Jones starts out as a fairly "OK" figure, a Black worker who has succeeded in a war time shipyard playing the game square with possessions and an upwardly mobile future and deferment from the War as an essential war worker. Then every force gets set after him, a trashy white woman coworker who flirts and cries rape, the union bureaucrats who are supposed to be defending his rights as a worker but will do anything to keep peace for the war (a depiction in this and other novels that got Himes's the blackball by Communist party supporters in the literary world), of course, the police, the Black middle class represented by his girl friend, and his own fear and self doubt. He seems to be colliding with the whole world unified around "the war effort" and peace at home.

As such, the novel can grip the reader, not just due to its social or historical impact, but because it does the real ideal work of a novel, one character, seeming an average person, set against big forces, struggling for life. It does that well. I will not say any more lest I spoil the experience of this novel for those who need to read it.

Himes has good grit and good realism.
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Format: Paperback
Himes writes in the style of Charles Bukowsky, but in 1946, telling the story of a black man living in South Central LA and working in the WWII shipyard industry, confronting racist bosses and a white southern borderline-personality seductress/accuser. I had to put this book down a couple times because I was emotionally drained: the rage is sustained and precariously balanced. Walter Mosley must have read this one for background for his Easy Rawlins mysteries, but Himes is far from easy. Himes does not deserve his obscurity
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Format: Paperback
Chester Himes's first novel is a vivid portrait of black rage in Los Angeles during World War II, when blacks were able to get shipyard jobs, but had to work with (or for) southern whites who expected deference from those they considered their inferiors (indeed, regarded as subhuman). Himes crammed a lot into 203 pages. I find Bob Jones's dreams and his dialogue with Alice not just didactic, but forced, and the sexual politics is at some points difficult to believe. In contrast, the fury and terror of indignities at work, with the LAPD, with duplicitous white coworkers, union and company officials burn true. In the four days after snapping back at a Texan woman who spits out the n-word, Bob loses his position (and therefore his draft deferment), his middle-class girlfriend, his car, the money in his wallet, his shoes, and his freedom.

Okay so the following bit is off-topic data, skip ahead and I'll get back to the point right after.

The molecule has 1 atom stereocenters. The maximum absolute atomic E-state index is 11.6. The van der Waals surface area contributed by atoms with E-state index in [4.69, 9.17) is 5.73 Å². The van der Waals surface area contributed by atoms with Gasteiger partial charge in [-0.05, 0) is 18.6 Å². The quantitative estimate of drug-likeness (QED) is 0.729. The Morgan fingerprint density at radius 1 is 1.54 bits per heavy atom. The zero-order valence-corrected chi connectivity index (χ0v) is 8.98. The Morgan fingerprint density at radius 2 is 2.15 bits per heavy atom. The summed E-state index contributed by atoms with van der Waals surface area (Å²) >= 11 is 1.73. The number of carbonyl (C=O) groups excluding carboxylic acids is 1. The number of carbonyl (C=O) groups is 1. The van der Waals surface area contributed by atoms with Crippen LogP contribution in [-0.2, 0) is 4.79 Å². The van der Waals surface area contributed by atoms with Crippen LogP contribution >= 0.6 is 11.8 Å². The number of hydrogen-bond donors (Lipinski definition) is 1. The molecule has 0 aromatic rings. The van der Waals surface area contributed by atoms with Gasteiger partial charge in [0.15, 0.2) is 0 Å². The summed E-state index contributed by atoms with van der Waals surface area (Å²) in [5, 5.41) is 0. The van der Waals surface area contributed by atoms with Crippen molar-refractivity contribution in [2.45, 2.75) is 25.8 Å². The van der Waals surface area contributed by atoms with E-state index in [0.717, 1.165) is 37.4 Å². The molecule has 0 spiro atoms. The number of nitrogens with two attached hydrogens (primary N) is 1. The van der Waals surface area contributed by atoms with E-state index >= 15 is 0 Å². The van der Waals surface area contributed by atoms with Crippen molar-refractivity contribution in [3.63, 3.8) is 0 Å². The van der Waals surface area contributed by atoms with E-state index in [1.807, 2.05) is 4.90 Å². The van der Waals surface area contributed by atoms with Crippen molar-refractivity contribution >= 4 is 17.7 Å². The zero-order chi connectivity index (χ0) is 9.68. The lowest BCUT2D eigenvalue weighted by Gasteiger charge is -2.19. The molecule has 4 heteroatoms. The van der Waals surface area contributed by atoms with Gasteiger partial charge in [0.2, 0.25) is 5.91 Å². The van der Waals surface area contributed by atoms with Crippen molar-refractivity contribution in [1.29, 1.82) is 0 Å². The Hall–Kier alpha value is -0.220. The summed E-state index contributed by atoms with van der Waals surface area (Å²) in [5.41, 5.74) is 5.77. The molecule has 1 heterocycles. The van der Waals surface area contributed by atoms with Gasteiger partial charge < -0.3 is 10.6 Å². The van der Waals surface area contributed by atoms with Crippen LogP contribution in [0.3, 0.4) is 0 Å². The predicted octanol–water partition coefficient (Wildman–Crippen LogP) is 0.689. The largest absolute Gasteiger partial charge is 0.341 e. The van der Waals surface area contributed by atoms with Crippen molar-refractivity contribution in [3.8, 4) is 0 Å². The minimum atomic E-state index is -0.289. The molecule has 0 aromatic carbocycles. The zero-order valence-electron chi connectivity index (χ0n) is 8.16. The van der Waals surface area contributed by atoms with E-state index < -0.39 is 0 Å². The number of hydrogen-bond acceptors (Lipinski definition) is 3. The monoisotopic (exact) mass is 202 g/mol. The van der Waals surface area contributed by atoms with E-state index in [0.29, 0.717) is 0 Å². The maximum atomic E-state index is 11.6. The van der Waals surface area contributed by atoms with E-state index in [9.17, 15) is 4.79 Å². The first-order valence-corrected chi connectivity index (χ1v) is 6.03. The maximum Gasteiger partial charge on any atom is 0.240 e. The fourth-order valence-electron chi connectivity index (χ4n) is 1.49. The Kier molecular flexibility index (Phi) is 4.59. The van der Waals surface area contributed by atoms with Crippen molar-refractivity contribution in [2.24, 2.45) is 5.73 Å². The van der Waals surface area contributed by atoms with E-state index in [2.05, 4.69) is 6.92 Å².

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Format: Paperback
It's 1942 and the country is pulling together in a bid to aid the war effort. Bob Jones is a well-educated black man who has left university to work as a leaderman in a shipbuilding factory. He has a steady girlfriend who comes from an upper middleclass family, a brand new car and good prospects. But he is fighting a daily rage that is being stoked by the constant racism and segregation that was common for the day.
When Bob is demoted after a run-in with a white woman at work he is barely able to control his emotions, imagining all sorts of reprisals. The shame and humiliation mixed with outrage are strong but they are tempered with the fear of consequences should he try to do anything about it.
Chester Himes' first novel is an extremely compelling tale of injustice as Bob's world inevitably falls apart. The helplessness is vividly portrayed as Bob's dreams are continually beaten down for no other reason than the colour of his skin and the urge to fight back is so strong it's palpable.
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Format: Paperback Verified Purchase
The L.A. Weekly rated this as the best book about L.A. so I purchased it. It wasn't quite what I expected, but I'm glad that I read it. Both my wife and I were amazed that this book was written and published in 1945 as it deals with serious racial tensions in L.A. in that time. The protagonist is an angry black man who suffers the slings and arrows of racism, and somehow fights his way through the trials and tribulations thrust upon him.

Foolish me, I had no idea that times were that hard for African Americans back during WWII in L.A. I thought that we had a more enlightened attitude here in sunny California. My hope is that we're a better city now and that this type of discrimination doesn't occur, but then I'm a little naive, as shown by the reality of this book.
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Format: Paperback
The rage is justified and the story needed to be told. Like a volcano, Himes had to let it out or go nuts. He was as good as Hemingway (or any of those white cats at the time) and simply was not given the respect because of his skin color.
It's a damn shame. And I'm saying this as a white guy who happens to be color-blind, as they say. Himes did end up moving to Europe where he was better treated.
Lastly, all I can say is once I started reading If He Hollers...
I could not put it down and finished it in two days--my eyes aching and all. If you're looking for the real thing, this is it.
Tough writing is not easy to find these days, writing that's from the gut and is about something... This book has it. Long live Chester Himes.